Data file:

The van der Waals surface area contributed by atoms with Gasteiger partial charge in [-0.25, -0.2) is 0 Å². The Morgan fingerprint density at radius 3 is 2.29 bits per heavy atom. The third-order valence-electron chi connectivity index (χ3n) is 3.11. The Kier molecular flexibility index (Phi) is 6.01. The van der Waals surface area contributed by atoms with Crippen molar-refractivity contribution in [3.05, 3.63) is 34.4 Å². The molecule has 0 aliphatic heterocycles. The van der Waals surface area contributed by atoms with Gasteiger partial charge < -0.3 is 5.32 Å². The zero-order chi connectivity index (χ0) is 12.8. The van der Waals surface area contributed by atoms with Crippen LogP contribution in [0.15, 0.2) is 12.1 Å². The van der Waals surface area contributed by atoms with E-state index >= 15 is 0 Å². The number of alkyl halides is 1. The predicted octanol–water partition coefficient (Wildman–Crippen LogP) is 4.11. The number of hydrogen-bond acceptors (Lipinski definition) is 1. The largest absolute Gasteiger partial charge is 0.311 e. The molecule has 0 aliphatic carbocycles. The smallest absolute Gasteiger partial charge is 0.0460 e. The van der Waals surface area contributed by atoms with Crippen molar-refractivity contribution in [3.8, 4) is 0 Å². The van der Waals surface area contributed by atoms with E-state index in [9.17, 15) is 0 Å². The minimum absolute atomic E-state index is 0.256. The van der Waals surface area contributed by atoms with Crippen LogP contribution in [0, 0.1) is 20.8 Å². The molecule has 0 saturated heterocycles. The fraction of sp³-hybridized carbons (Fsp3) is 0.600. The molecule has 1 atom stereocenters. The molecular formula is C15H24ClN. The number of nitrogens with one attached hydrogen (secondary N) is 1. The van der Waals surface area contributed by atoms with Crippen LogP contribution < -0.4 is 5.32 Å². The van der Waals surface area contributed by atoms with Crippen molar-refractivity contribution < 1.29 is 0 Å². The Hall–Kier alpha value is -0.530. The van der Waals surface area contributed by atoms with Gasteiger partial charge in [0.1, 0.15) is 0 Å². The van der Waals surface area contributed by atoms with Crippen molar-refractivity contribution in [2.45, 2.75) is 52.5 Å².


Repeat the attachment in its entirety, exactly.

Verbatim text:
The van der Waals surface area contributed by atoms with Gasteiger partial charge in [-0.25, -0.2) is 0 Å². The Morgan fingerprint density at radius 3 is 2.29 bits per heavy atom. The third-order valence-electron chi connectivity index (χ3n) is 3.11. The Kier molecular flexibility index (Phi) is 6.01. The van der Waals surface area contributed by atoms with Crippen molar-refractivity contribution in [3.05, 3.63) is 34.4 Å². The molecule has 0 aliphatic heterocycles. The van der Waals surface area contributed by atoms with Gasteiger partial charge < -0.3 is 5.32 Å². The zero-order chi connectivity index (χ0) is 12.8. The van der Waals surface area contributed by atoms with Crippen LogP contribution in [0.15, 0.2) is 12.1 Å². The van der Waals surface area contributed by atoms with E-state index >= 15 is 0 Å². The number of alkyl halides is 1. The predicted octanol–water partition coefficient (Wildman–Crippen LogP) is 4.11. The number of hydrogen-bond acceptors (Lipinski definition) is 1. The largest absolute Gasteiger partial charge is 0.311 e. The molecule has 0 aliphatic carbocycles. The smallest absolute Gasteiger partial charge is 0.0460 e. The van der Waals surface area contributed by atoms with Crippen molar-refractivity contribution in [3.8, 4) is 0 Å². The van der Waals surface area contributed by atoms with E-state index in [9.17, 15) is 0 Å². The minimum absolute atomic E-state index is 0.256. The van der Waals surface area contributed by atoms with Crippen LogP contribution in [0, 0.1) is 20.8 Å². The molecule has 0 saturated heterocycles. The fraction of sp³-hybridized carbons (Fsp3) is 0.600. The molecule has 1 atom stereocenters. The molecular formula is C15H24ClN. The number of nitrogens with one attached hydrogen (secondary N) is 1. The van der Waals surface area contributed by atoms with Crippen LogP contribution < -0.4 is 5.32 Å². The van der Waals surface area contributed by atoms with Crippen molar-refractivity contribution < 1.29 is 0 Å². The Hall–Kier alpha value is -0.530. The van der Waals surface area contributed by atoms with Gasteiger partial charge in [0.1, 0.15) is 0 Å². The van der Waals surface area contributed by atoms with Crippen molar-refractivity contribution in [2.45, 2.75) is 52.5 Å².